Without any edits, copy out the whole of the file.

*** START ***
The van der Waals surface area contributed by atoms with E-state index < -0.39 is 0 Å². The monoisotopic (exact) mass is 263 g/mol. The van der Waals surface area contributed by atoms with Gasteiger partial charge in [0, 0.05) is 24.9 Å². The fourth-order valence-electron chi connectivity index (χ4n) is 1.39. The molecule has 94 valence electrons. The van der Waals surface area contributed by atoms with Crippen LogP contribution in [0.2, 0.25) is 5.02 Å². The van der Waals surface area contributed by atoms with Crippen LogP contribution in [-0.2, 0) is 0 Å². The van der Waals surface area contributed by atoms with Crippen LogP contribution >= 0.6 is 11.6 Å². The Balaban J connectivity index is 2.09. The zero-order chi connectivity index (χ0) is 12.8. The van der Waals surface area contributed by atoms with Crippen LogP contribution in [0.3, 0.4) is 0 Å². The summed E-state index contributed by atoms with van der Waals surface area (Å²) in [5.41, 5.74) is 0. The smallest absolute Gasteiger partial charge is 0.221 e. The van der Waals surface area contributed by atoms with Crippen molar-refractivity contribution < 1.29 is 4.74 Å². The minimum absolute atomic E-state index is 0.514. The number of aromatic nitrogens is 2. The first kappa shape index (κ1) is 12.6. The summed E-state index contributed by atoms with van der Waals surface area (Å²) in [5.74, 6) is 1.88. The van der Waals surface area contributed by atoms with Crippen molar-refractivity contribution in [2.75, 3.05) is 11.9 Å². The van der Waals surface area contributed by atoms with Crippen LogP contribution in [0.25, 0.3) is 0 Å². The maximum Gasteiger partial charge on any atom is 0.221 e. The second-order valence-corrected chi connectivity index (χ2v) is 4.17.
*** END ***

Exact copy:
The van der Waals surface area contributed by atoms with E-state index < -0.39 is 0 Å². The monoisotopic (exact) mass is 263 g/mol. The van der Waals surface area contributed by atoms with Gasteiger partial charge in [0, 0.05) is 24.9 Å². The fourth-order valence-electron chi connectivity index (χ4n) is 1.39. The molecule has 94 valence electrons. The van der Waals surface area contributed by atoms with Crippen LogP contribution in [0.2, 0.25) is 5.02 Å². The van der Waals surface area contributed by atoms with Crippen LogP contribution in [-0.2, 0) is 0 Å². The van der Waals surface area contributed by atoms with Crippen LogP contribution >= 0.6 is 11.6 Å². The Balaban J connectivity index is 2.09. The zero-order chi connectivity index (χ0) is 12.8. The van der Waals surface area contributed by atoms with Crippen LogP contribution in [0.3, 0.4) is 0 Å². The summed E-state index contributed by atoms with van der Waals surface area (Å²) in [5.41, 5.74) is 0. The smallest absolute Gasteiger partial charge is 0.221 e. The van der Waals surface area contributed by atoms with Crippen molar-refractivity contribution < 1.29 is 4.74 Å². The minimum absolute atomic E-state index is 0.514. The number of aromatic nitrogens is 2. The first kappa shape index (κ1) is 12.6. The summed E-state index contributed by atoms with van der Waals surface area (Å²) in [5.74, 6) is 1.88. The van der Waals surface area contributed by atoms with Crippen molar-refractivity contribution in [2.75, 3.05) is 11.9 Å². The van der Waals surface area contributed by atoms with Crippen LogP contribution in [0.25, 0.3) is 0 Å². The maximum Gasteiger partial charge on any atom is 0.221 e. The second-order valence-corrected chi connectivity index (χ2v) is 4.17.